Tanzania: Sweeping Reforms Yield Revenue Boom in Mining Sector

REVENUE collections in the mining sector have soared to the current 470bn/- from an annual average of 196bn/- in the past four years, thanks to sweeping reforms in the lucrative industry.

Minerals Minister Doto Biteko, speaking in an exclusive interview with an online television- Maelezo TV-which is run by Tanzania Information Services, attributed the great achievements to government efforts to curb cheating in the industry, especially smuggling of minerals and gemstones.

Minister Biteko explained that construction of the fencing wall around Mirerani Tanzanite mine in Manyara region has enabled the government to increase the quantity of the rare gemstone which is exclusively found in Tanzania from just 166 kilogrammes per annum to 1.09 tons.

“As we speak, there are over 33,000 mining licence holders in our database out of whom 13,167 have been revoked over failure to develop the mines.

These mining blocks will be redistributed to small and medium scale miners,” he explained.

Among others, the minister recorded in the past four years to establishment of mineral trading facilities in some regions as well as incorporation of artisanal miners who had been dismissed as illegal.

“Before the establishment of the mining trading markets, it was hard for the government to collect revenues while miners were also being cheated by unscrupulous traders,” he explained.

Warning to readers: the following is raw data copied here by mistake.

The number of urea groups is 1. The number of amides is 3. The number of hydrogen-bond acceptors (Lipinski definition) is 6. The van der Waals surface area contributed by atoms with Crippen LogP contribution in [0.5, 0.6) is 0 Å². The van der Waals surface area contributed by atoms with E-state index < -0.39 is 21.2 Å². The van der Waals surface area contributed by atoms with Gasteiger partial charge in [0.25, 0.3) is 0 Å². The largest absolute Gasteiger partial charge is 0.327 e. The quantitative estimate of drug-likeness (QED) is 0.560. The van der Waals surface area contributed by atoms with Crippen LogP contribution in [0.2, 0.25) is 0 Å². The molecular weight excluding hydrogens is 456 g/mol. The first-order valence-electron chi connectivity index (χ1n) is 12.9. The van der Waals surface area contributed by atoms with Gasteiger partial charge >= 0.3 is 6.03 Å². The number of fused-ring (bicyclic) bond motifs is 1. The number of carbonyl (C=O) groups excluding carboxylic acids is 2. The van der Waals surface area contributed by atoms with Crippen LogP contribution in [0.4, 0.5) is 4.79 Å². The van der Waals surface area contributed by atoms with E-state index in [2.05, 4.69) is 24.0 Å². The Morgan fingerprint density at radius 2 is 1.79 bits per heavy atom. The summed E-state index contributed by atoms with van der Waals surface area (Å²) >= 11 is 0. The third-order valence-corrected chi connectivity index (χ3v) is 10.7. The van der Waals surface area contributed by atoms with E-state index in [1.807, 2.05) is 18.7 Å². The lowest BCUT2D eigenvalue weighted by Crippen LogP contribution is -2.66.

Mr Biteko explained that the directives by President John Magufuli on the establishment of mineral centres have made Tanzania an example not only in the East African but in the African continent.

“The creation of the markets has made trading of minerals and gemstone very transparent because the government gets its fair share of revenues while miners also receive reasonable payments for their produce,” he stated.

He explained on the other hand that construction of the fencing wall around Mirerani and installation of Closed Circuit Television (CCTV) cameras have played an important role in checking smuggling of Tanzanite, enabling the government to collect its fair share of revenues.

Speaking in a previous interview with the ‘Daily News’, Mr Biteko explained that the mining licence holders had responded positively to payment of part of permit fees amounting to 116.67bn/- they owed the government on the mining blocks they were allocated.

The minister had in February 18, this year, instructed the Mining Commission to serve a 30-day notice to companies that own 18,341 mining licenses to pay the arrears or risk losing their licenses.

“Some of the licence holders have requested for an extension of the deadline to make payments.

As of March this year, we have revoked licenses of 11 companies which failed to pay for their licence,” he then explained during the interview.

According to the minister, the Mining Commission had issued 30,973 mining licences out of which 18,341 had not paid fees amounting to 116.67bn/-.

A verification conducted by the Ministry of Energy in February, according to Mr Biteko, found out that the defaulters had already been served with defaulting notices but the permits had not been revoked as prescribed by the law.

Giving breakdown on the amount of money that the government claims from each licence category with the amount in brackets, the minister mentioned prospecting licenses (61.67bn/-), special mining licenses (6.41bn/-), mining licenses (28.28bn) and primary mining licenses (19.51bn/-).

Mr Biteko had argued that since the Mining Commission had served the defaulters notice to 110 prospecting licence and 52 mining licence holders, their licenses should be withdrawn in seven days.


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